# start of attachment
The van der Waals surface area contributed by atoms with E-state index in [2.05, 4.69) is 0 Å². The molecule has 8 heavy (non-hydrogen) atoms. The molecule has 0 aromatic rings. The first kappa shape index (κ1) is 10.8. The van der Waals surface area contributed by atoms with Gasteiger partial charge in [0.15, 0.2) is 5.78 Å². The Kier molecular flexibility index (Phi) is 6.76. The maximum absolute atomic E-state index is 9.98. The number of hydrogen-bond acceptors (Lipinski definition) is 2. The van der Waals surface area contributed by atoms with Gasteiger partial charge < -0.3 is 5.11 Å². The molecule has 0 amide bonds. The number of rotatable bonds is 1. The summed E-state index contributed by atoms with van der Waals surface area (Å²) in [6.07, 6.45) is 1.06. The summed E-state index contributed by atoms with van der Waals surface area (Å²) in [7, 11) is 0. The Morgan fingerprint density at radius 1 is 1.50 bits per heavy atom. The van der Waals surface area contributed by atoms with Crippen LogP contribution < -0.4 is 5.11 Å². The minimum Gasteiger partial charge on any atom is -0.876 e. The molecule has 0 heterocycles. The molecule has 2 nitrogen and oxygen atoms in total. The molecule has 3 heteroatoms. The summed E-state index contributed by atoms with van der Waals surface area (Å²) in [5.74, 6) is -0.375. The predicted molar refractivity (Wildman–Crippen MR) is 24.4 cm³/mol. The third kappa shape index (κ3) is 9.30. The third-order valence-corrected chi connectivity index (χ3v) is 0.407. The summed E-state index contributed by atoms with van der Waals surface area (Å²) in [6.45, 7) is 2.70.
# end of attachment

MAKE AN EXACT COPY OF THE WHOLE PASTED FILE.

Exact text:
The van der Waals surface area contributed by atoms with E-state index in [2.05, 4.69) is 0 Å². The molecule has 8 heavy (non-hydrogen) atoms. The molecule has 0 aromatic rings. The first kappa shape index (κ1) is 10.8. The van der Waals surface area contributed by atoms with Gasteiger partial charge in [0.15, 0.2) is 5.78 Å². The Kier molecular flexibility index (Phi) is 6.76. The maximum absolute atomic E-state index is 9.98. The number of hydrogen-bond acceptors (Lipinski definition) is 2. The van der Waals surface area contributed by atoms with Gasteiger partial charge < -0.3 is 5.11 Å². The molecule has 0 amide bonds. The number of rotatable bonds is 1. The summed E-state index contributed by atoms with van der Waals surface area (Å²) in [6.07, 6.45) is 1.06. The summed E-state index contributed by atoms with van der Waals surface area (Å²) in [7, 11) is 0. The Morgan fingerprint density at radius 1 is 1.50 bits per heavy atom. The van der Waals surface area contributed by atoms with Crippen LogP contribution < -0.4 is 5.11 Å². The minimum Gasteiger partial charge on any atom is -0.876 e. The molecule has 0 heterocycles. The molecule has 2 nitrogen and oxygen atoms in total. The molecule has 3 heteroatoms. The summed E-state index contributed by atoms with van der Waals surface area (Å²) in [5.74, 6) is -0.375. The predicted molar refractivity (Wildman–Crippen MR) is 24.4 cm³/mol. The third kappa shape index (κ3) is 9.30. The third-order valence-corrected chi connectivity index (χ3v) is 0.407. The summed E-state index contributed by atoms with van der Waals surface area (Å²) in [6.45, 7) is 2.70.